In 1914 Germany was recognised as having the most efficient army in the world. Its structure included universal mass conscription for short-term military service followed by a longer period in reserve. The German Army placed great emphasis on high quality training and maintaining a large number of experienced senior officers.
Planning and operational control was conducted by the General Staff. The Kaiser Wilhelm II was the official Commander-in-Chief, but the Army chief of staff, Helmuth von Moltke was the effective leader in the field. Moltke was followed in this post by Erich von Falkenhayn (1914-16) and Paul von Hindenburg (1916-18).
The German Army in 1914 comprised 25 corps (700,000 men). Within a week of mobilization some 3.8 million men were under arms. There were eight army commands and a further ten were created during the war. A cavalry regiment and other support forces were attached to each 2 divisions.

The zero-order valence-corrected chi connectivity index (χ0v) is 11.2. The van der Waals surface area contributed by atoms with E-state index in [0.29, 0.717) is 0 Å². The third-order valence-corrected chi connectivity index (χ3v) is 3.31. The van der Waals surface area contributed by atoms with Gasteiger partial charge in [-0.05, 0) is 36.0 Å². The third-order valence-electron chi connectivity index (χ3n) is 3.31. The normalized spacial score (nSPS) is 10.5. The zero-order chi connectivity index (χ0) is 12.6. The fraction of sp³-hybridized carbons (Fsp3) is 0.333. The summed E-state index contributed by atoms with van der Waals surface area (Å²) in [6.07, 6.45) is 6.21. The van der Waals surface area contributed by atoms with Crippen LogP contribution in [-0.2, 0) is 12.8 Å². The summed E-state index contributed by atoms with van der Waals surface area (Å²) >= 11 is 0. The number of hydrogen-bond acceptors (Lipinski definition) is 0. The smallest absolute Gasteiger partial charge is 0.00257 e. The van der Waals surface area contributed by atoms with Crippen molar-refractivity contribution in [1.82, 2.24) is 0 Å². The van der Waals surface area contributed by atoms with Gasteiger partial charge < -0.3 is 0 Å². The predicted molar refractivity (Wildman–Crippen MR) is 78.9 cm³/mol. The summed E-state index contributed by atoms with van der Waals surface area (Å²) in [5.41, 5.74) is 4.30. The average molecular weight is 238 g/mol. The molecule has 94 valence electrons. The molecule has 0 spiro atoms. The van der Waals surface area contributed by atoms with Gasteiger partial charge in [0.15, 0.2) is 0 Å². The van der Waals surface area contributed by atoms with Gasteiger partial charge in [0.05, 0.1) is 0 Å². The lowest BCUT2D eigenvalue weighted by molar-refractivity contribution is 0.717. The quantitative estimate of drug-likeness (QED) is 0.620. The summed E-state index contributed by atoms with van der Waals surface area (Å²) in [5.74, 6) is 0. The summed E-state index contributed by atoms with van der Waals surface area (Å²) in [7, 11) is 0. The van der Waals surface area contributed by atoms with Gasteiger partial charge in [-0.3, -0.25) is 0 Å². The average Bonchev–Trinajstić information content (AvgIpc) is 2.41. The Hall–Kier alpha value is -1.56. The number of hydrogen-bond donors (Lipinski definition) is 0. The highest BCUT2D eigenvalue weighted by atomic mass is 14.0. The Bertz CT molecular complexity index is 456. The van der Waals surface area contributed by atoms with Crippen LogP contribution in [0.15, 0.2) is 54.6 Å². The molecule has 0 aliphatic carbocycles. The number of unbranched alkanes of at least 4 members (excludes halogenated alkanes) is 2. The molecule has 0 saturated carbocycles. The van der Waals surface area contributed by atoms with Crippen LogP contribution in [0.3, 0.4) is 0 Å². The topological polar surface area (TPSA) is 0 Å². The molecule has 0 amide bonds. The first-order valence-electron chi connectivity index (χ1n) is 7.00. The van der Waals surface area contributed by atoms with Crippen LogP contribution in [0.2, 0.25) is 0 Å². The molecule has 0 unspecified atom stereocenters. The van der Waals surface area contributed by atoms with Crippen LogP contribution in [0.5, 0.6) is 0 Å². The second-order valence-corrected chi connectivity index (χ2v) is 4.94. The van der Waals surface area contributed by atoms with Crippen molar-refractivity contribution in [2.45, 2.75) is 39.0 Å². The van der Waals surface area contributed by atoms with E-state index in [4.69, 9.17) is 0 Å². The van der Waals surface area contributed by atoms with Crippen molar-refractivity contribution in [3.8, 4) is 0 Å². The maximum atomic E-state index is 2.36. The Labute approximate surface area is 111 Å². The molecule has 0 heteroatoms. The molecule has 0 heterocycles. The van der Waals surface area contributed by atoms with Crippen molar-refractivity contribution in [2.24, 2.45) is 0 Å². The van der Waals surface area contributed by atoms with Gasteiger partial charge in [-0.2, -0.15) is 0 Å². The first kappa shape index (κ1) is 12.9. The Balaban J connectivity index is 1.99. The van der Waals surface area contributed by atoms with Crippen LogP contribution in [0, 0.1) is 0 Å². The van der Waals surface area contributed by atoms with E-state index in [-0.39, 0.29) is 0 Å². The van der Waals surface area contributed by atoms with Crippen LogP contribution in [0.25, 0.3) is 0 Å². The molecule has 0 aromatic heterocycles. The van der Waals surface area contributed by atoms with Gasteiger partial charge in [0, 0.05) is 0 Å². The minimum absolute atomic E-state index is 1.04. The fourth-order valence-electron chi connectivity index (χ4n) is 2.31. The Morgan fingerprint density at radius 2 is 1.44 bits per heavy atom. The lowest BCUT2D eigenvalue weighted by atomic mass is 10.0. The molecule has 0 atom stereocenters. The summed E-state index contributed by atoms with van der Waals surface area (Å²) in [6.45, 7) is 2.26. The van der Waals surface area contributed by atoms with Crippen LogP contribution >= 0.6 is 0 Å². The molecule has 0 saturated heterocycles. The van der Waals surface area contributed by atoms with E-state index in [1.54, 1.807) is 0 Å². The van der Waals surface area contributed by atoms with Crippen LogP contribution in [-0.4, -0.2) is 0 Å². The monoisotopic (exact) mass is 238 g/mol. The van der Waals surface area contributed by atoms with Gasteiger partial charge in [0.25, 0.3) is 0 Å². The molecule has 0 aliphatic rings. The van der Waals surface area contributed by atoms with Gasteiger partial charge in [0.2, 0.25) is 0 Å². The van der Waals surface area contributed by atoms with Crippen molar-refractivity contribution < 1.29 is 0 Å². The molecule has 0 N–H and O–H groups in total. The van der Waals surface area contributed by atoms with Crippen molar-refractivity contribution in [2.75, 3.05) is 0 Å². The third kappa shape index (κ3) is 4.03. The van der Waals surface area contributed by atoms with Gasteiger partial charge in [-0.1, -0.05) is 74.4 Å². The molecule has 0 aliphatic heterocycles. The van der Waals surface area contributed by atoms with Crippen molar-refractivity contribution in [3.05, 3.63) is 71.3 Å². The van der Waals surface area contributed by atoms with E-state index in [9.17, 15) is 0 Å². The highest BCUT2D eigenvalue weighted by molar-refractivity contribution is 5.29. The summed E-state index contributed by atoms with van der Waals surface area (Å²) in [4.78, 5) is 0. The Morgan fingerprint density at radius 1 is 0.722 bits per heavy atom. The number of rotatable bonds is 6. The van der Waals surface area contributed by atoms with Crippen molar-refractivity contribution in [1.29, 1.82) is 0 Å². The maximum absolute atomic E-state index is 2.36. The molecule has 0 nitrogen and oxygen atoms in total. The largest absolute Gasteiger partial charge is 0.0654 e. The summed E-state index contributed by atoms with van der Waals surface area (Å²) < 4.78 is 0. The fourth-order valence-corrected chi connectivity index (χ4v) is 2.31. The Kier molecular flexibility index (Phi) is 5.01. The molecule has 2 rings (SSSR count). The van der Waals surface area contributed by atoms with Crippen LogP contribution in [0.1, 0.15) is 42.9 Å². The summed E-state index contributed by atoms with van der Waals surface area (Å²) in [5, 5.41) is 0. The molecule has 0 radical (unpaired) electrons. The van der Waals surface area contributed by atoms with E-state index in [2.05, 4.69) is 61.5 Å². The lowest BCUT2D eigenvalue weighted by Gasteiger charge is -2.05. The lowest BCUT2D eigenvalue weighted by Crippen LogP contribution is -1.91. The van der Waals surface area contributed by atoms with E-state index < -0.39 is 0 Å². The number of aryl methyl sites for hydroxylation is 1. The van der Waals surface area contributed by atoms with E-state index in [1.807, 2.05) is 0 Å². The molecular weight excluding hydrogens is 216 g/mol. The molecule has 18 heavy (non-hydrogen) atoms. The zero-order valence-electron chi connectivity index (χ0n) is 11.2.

Within a week of war being declared, the reserves had been called up and some 3.8 million men were in the German Army. By August 1916, about 2.85 soldiers were serving on the Western Front with another 1.7 million on the Eastern Front.
When the First World War came to an end in November 1918, the German Army had suffered an estimated 5 million casualties, including 1.75 dead. After the war the Treaty of Versailles restricted the German Army to 100,000 men.
The German Army is the post perfectly adapted, perfectly running machine. Never can there have been a more signal triumph of organisation over complexity. The armies of other nations are not so completely organized. The German Army is the finest thing of its kind in the world; it is the finest thing in Germany of any kind. Briefly, the difference between the German and, for instance, the English armies is a simple one. The German Army is organised with a view to war, with the cold, hard, practical, business-like purpose of winning victories. And what should we ever do if 100,000 of this kind of army got loose in England?